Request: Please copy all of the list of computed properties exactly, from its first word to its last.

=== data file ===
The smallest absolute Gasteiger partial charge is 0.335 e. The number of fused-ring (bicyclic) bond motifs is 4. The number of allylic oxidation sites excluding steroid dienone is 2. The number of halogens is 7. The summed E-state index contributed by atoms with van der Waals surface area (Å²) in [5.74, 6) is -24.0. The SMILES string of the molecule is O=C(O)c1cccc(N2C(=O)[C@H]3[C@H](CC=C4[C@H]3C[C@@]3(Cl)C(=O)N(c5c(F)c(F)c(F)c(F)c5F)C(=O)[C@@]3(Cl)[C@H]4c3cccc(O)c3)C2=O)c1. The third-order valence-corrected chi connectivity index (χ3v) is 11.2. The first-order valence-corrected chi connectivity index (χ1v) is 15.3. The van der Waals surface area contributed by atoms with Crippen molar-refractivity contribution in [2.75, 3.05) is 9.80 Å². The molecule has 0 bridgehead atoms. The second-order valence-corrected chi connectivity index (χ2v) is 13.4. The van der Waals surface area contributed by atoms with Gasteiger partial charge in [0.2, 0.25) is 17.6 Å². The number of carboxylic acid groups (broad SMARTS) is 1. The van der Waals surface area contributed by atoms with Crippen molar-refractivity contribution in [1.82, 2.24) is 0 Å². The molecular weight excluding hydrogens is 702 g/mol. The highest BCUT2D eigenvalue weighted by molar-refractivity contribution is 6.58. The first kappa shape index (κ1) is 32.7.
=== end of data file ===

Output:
The smallest absolute Gasteiger partial charge is 0.335 e. The number of fused-ring (bicyclic) bond motifs is 4. The number of allylic oxidation sites excluding steroid dienone is 2. The number of halogens is 7. The summed E-state index contributed by atoms with van der Waals surface area (Å²) in [5.74, 6) is -24.0. The SMILES string of the molecule is O=C(O)c1cccc(N2C(=O)[C@H]3[C@H](CC=C4[C@H]3C[C@@]3(Cl)C(=O)N(c5c(F)c(F)c(F)c(F)c5F)C(=O)[C@@]3(Cl)[C@H]4c3cccc(O)c3)C2=O)c1. The third-order valence-corrected chi connectivity index (χ3v) is 11.2. The first-order valence-corrected chi connectivity index (χ1v) is 15.3. The van der Waals surface area contributed by atoms with Crippen molar-refractivity contribution in [2.75, 3.05) is 9.80 Å². The molecule has 0 bridgehead atoms. The second-order valence-corrected chi connectivity index (χ2v) is 13.4. The van der Waals surface area contributed by atoms with Gasteiger partial charge in [0.2, 0.25) is 17.6 Å². The number of carboxylic acid groups (broad SMARTS) is 1. The van der Waals surface area contributed by atoms with Crippen molar-refractivity contribution in [1.82, 2.24) is 0 Å². The molecular weight excluding hydrogens is 702 g/mol. The highest BCUT2D eigenvalue weighted by molar-refractivity contribution is 6.58. The first kappa shape index (κ1) is 32.7.